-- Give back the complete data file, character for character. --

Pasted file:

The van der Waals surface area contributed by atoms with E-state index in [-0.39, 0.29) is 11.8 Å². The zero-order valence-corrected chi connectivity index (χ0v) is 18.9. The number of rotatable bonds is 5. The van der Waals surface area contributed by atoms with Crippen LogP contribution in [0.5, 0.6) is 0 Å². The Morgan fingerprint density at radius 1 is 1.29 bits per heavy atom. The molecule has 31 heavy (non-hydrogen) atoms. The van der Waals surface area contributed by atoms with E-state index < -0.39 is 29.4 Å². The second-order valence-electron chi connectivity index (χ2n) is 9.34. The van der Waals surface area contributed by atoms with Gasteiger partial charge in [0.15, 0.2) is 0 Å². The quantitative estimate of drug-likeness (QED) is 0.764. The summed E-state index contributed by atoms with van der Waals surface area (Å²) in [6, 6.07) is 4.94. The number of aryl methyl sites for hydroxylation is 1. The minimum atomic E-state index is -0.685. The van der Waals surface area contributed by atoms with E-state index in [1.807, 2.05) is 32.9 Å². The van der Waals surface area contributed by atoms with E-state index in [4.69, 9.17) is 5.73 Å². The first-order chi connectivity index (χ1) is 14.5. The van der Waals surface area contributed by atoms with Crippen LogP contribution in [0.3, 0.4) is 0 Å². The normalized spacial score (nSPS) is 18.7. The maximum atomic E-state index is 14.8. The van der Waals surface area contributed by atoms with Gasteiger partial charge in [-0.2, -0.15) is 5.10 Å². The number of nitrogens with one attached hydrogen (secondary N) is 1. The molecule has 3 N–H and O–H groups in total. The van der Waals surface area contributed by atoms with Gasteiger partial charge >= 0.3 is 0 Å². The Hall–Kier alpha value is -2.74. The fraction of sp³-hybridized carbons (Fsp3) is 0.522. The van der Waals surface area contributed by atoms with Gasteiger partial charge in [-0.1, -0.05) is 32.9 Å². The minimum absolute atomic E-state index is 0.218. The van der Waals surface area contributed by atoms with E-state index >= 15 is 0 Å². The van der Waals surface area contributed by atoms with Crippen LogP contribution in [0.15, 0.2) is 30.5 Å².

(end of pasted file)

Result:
The van der Waals surface area contributed by atoms with E-state index in [-0.39, 0.29) is 11.8 Å². The zero-order valence-corrected chi connectivity index (χ0v) is 18.9. The number of rotatable bonds is 5. The van der Waals surface area contributed by atoms with Crippen LogP contribution in [0.5, 0.6) is 0 Å². The Morgan fingerprint density at radius 1 is 1.29 bits per heavy atom. The molecule has 31 heavy (non-hydrogen) atoms. The van der Waals surface area contributed by atoms with E-state index < -0.39 is 29.4 Å². The second-order valence-electron chi connectivity index (χ2n) is 9.34. The van der Waals surface area contributed by atoms with Gasteiger partial charge in [0.15, 0.2) is 0 Å². The quantitative estimate of drug-likeness (QED) is 0.764. The summed E-state index contributed by atoms with van der Waals surface area (Å²) in [6, 6.07) is 4.94. The number of aryl methyl sites for hydroxylation is 1. The minimum atomic E-state index is -0.685. The van der Waals surface area contributed by atoms with E-state index in [1.807, 2.05) is 32.9 Å². The van der Waals surface area contributed by atoms with E-state index in [4.69, 9.17) is 5.73 Å². The first-order chi connectivity index (χ1) is 14.5. The van der Waals surface area contributed by atoms with Crippen LogP contribution in [0.3, 0.4) is 0 Å². The normalized spacial score (nSPS) is 18.7. The maximum atomic E-state index is 14.8. The van der Waals surface area contributed by atoms with Gasteiger partial charge in [-0.2, -0.15) is 5.10 Å². The number of nitrogens with one attached hydrogen (secondary N) is 1. The molecule has 3 N–H and O–H groups in total. The van der Waals surface area contributed by atoms with Gasteiger partial charge >= 0.3 is 0 Å². The Hall–Kier alpha value is -2.74. The fraction of sp³-hybridized carbons (Fsp3) is 0.522. The van der Waals surface area contributed by atoms with Gasteiger partial charge in [-0.1, -0.05) is 32.9 Å². The minimum absolute atomic E-state index is 0.218. The van der Waals surface area contributed by atoms with E-state index >= 15 is 0 Å². The van der Waals surface area contributed by atoms with Crippen LogP contribution in [0.15, 0.2) is 30.5 Å².